All these restraints might seem to tie your hands a bit. No rule is absolute, and there may be times when you need to add, delete, and change without interference. Some RDBMSs offer cascading options to help with these situations.
We strongly recommend that you not permanently enable cascading options. Keep these options disabled until they are specifically needed. Changing and especially deleting data is a serious undertaking, and you definitely don't want to give this level of decision-making to users who are unfamiliar with all the repercussions of such serious actions. Deleting data can have far-reaching consequences and requires careful scrutiny and discretion.
If you attempt to change a primary key value when foreign key values exist, you'll receive a referential integrity error message. Systems that support cascading options will allow such a change and even help you fully implement it by making the same change to all the matching foreign key values. For instance, if you change a particular publisher's primary key value in the publishers table with the cascading update option enabled, your system automatically updates any matching foreign key values in the books table.
Your RDBMS may or may not allow you to edit its system-generated, auto-numbering values used as surrogate key values. If you can't edit these values, cascading updates are a moot point. The option will still exist; you just won't be able to use it.
The other cascading option allows you to delete primary key values when there are matching foreign key values in a related table. Enabling a cascading delete option allows your system to delete the matching foreign key values. The system will delete the primary key, but it will also delete any related records (foreign key values). This result may or may not be what you intended, so be careful when using this option.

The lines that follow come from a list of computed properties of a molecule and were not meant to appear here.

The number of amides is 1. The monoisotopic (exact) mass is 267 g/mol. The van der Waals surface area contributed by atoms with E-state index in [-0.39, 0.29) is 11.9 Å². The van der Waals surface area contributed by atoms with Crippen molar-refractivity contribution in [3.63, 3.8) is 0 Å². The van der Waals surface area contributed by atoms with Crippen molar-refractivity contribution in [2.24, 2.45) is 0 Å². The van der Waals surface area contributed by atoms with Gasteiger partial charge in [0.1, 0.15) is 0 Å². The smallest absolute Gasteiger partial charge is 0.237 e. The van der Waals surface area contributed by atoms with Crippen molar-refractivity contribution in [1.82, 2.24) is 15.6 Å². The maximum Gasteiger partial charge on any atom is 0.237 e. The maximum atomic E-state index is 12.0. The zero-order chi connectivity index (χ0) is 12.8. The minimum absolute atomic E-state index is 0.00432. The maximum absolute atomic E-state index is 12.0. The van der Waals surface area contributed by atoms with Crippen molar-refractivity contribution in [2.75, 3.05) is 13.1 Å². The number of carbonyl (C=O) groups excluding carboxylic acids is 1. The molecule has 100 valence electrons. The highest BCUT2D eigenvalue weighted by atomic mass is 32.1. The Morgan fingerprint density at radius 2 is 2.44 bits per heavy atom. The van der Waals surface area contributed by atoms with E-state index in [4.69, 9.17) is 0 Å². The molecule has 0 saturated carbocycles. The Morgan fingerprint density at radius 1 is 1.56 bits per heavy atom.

Applying cascading options to our book database is a limited venture because we've used surrogate keys. If your RDBMS won't allow you to change a surrogate value that's generated by the system itself, you can't change your primary key value. That means any cascading update option is moot. But let's assume you used the ISBN as your primary key instead of a surrogate key. Furthermore, let's suppose you've found an incorrectly entered ISBN. With the cascading update feature enabled, you can change an ISBN number, and your RDBMS will update any foreign key values (in Books- Categoriesmmlink, BooksTypesmmlink, BooksAuthorsmmlink, and BooksContributorsmmlink) accordingly.
You can delete surrogate primary keys, so you might need a cascading delete option. Earlier, we discussed the possibility of using referential integrity to prevent you from deleting a publisher from the publishers table if a record in the books table refers to that publisher. (Remember, without referential integrity you can delete any record at any time.) Using a cascading delete option, you could delete a publisher if a related book record exists, but your RDBMS will also delete the book record. That may or may not be what you want, so be careful when using this option.